Grimus belongs to a long tradition of intellectual fantasies that combine dreamlike, imaginative journeys with serious social or philosophical criticism. The novels use of a combined first-and third-person narration in which Flapping Eagle is both the protagonist and the principal narrative voice poses one of the works main questions: Does reality exist beyond the conceptual constructions of a single minds imagination? The failure of Ignatius Gribb’s rationalist philosophy and the final dissolution of Calf Island suggest that imagination and reality are one and the same and that those human beings who ignore the powers of imagination and myth do so at their own peril.
Such fictional techniques and thematic concerns place the novel in a line that reaches back as far as François Rabelais Gargantua and Pantagruel (1532-1564) and extends through Jonathan Swift’s Gullivers Travels (1726), Lewis Carroll’s Alices Adventures in Wonderland (1865), and L. Frank Baum’s The Wonderful Wizard of Oz (1900). In more recent terms, Grimus also bears some relation to the contemporary school of fiction known as Magical Realism, in which fantasy and reality continually intersect in ways that criticize or comment on history and politics.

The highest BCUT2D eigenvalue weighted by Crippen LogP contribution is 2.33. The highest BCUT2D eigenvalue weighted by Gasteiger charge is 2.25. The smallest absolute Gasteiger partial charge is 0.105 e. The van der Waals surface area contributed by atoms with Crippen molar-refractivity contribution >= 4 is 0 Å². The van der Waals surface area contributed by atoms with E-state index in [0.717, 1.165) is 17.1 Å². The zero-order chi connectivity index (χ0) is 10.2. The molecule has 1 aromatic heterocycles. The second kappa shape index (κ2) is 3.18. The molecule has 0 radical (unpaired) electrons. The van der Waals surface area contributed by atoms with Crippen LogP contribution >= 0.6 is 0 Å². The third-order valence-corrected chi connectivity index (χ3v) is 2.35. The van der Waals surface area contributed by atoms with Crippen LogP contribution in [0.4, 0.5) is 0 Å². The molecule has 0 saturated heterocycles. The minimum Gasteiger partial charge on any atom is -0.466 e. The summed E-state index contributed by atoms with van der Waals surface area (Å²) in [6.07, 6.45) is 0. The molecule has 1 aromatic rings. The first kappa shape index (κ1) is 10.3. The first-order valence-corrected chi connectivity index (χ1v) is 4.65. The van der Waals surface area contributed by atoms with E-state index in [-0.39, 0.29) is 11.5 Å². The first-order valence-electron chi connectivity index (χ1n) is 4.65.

Coming early in Rushdie’s career, Grimus demonstrates some of the narrative and imaginative techniques developed in the novelists subsequent fiction,...
(The entire section is 448 words.)
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